Is a much different looking Village Square on the Burlington horizon? Could heritage properties actually be demolished?

By Pepper Parr

BURLINGTON, ON.  March 13, 2013  The talk of Village Square being sold is not just idle chatter.  There was the view that the FOR SALE sign was to get a value of the property for tax and estate valuation purposes but there is a real buyer with a real interest who has had conversations with Ward 2 Councillor Marianne Meed Ward and Heritage Burlington Advisory chair Jim Clemens.

Once the best attraction in the city, Village Square was a destination for tour buses. The management of the property wasn’t in tune with what commercial operators and retailers required and the location began to lose tenants and is currently seeing significant changes in tenants.

City council had asked Heritage Burlington to report on the historical value of three of the buildings on the property.  That report is in its second draft and Randy McLaughlin, a member of the advisory committee,  isn’t satisfied with the quality of the report, which he felt was basically a “boiler plate” document and he wanted it to go back and include the zoning implications and some guidance.  “I am disappointed with parts of this report” said McLaughlin. “They could do a better job”, he added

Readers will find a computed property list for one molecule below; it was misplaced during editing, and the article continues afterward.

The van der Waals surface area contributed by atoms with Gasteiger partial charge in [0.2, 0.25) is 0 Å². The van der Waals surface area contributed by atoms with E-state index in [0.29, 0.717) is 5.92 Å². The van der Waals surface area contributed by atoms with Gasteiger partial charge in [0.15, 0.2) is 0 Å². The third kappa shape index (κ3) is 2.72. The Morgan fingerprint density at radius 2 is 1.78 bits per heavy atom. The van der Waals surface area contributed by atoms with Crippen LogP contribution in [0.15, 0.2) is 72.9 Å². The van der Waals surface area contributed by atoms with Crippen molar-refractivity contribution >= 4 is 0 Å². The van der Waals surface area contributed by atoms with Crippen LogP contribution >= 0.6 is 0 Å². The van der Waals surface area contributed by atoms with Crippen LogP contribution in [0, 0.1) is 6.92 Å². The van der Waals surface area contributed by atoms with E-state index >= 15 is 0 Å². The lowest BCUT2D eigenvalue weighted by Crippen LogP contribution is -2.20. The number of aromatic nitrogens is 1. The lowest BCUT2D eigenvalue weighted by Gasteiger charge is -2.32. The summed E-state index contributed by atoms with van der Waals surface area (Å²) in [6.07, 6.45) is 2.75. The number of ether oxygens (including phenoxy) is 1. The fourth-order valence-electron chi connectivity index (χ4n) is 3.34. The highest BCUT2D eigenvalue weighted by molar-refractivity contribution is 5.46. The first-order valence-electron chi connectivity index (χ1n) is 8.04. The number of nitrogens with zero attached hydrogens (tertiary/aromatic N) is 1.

The Dickens Pub, one of three properties in the Village Square that are being looked at by a consulting firm hired by Heritage Burlington, a city Advisory committee.

The concern with the quality of the report and the time needed to get a document that satisfied Heritage Burlington mattered because at this point the three buildings at issue are not designated properties and as such owners of the property could ask for a demolition property and be given one within sixty days if the city did not take steps to designate and, even then if the owners of the property want those buildings to come down and are adamant about it – the city can’t really do very much to prevent demolition – other than delay the actual issuing of a permit to demolish.

Jim Clemens, who has met with the prospective buyers said “they are eager to work with us”, which is his impression.  There are good developers and not so good developers.  Because the public doesn’t know who they are – the public can’t make a decision.